If one was into conspiracy theories one would think News Ltd has decided to target Stephen Conroy, possibly because News/FOXTEL isn't getting the easy ride in the lobbying stakes it might hope for. But that is no excuse for inaccuracy.
Today Peter Van Onselen has written in the Oz that Conroy should go because of "multiple failures". One of the targeted events is the appointment of Mike Kaiser who the writer claims "had successfully lobbied for the [NBNCo]'s head office to be located in Queensland". That's news to all those employees in Sydney and Melbourne, and indeed conflicts with Hansard from the Estimates hearing where the appointment was discussed where NBN Co CEO Mike Quigley states that "We have not got head offices." He goes o to outline how they are just recruiting staff to work in Sydney and Melbourne according to where the talent is (which is how Telstra and Optus at least have worked for some time).
The Kaiser appointment is being over analysed. It was Conroy himself who advised the Committee that he had suggested to Quigley that Kaiser would be qualified. Nothing in the rest of the evidence suggests that the decision was otherwise influenced by the Minister - he was simply a referral. Kaiser did not conceal any part of his past. His salary is determined in accordance with standard HR job grading activities.
Personally I wouldn't have made the choice if I was Quigley, because of the political risk. But equally this job is actually about talking to the States not the Commonwealth, and Kaiser as a former Premier's chief of Staff in both Qld and NSW is extremely well qualified for that.
Meanwhile the Telegraph has tried to make something of the move by Conroy's media adviser Tim Marshall to Alcatel-Lucent. The article forgets to mention that Tim is extremely well qualified for this role, he wasn't a party hack turned staffer, but a respected communications journalist who was prebviously editor of Communications Day. His successor in that role, Luke Coleman, has just made a similar move to Tim, but to Huawei.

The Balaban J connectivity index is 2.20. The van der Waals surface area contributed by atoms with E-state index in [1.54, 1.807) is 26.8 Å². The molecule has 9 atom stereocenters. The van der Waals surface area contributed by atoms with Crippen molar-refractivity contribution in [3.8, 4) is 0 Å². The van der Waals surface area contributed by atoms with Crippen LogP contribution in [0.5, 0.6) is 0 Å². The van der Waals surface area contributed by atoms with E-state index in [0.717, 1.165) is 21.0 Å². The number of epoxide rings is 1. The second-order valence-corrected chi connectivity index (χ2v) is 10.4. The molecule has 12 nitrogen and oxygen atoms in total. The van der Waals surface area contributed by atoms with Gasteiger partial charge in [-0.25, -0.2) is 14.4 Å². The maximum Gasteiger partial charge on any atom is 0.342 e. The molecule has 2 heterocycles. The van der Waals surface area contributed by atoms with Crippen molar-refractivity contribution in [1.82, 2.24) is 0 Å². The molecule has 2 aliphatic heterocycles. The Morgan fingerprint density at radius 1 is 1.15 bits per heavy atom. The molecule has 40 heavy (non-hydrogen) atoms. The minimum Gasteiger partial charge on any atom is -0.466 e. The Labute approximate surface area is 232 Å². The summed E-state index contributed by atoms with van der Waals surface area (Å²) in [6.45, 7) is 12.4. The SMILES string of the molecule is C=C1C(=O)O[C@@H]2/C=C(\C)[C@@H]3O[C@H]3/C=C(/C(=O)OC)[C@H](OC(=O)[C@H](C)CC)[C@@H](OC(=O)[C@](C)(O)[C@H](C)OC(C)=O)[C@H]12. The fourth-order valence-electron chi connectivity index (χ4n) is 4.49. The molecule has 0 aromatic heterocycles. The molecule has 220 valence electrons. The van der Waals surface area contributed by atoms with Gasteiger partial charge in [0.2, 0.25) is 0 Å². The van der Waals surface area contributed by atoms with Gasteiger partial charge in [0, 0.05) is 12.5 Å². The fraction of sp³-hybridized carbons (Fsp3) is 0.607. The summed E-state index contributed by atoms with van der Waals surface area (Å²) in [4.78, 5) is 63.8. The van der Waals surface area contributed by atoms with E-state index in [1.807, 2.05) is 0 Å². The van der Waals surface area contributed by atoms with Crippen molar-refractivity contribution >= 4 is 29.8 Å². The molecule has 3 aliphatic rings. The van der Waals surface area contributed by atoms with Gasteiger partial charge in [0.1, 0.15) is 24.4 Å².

The lobbying code of conduct doesn't prohibit former staffers from moving into industry, only from "lobbying activities". Tim isn't joining Alcatel-Lucent as a lobbyist, but as a mrketing and communications manager.
Updated I note that the ABC reports this as a potential breach of the "ministerial code of conduct" which is a document I can't seem to find. I can however find the Code of Conduct for Ministerial Staff. Once again, no breach!
Returning to the Oz article we are invited to see something underhandi the Conroy/Stokes meeting in Colorado. There might be an issue if there was a suggestion of payment, but there isn't. As Lindsay Tanner said they it happened they were going to be in the same place at the same time and they arranged to see each other. The Australian public and Seven shareholders should be pleased that both of them seemed prepared to work on their holidays. As indeed each should be pleased that these two men talk. The Minister is informed on industry issues, the Seven CEO spends his time doing it.
That does't mean this is Conroy's only input. After all he has established and funded the Australian Communications Consumers Action Network (ACCAN) which has already been a vocal critique of Goverment policy, and is also consulted with by the Minister.
As an aside - the Hansard is only Proof but includes this delightful line. Senator FISHER—Minister, I will go back to Mr Quigley. You can run your interference and I will stop talking to you. I had better put my mouth back in my mug; that might be a better place for it.
I want to see a mouth i a mug!
Disclaimer. I am employed by a Seven company. My views in this blog post are my own. Their intention is to comment on the quality of the reporting as such, not to attempt to defend anyone's particular actions.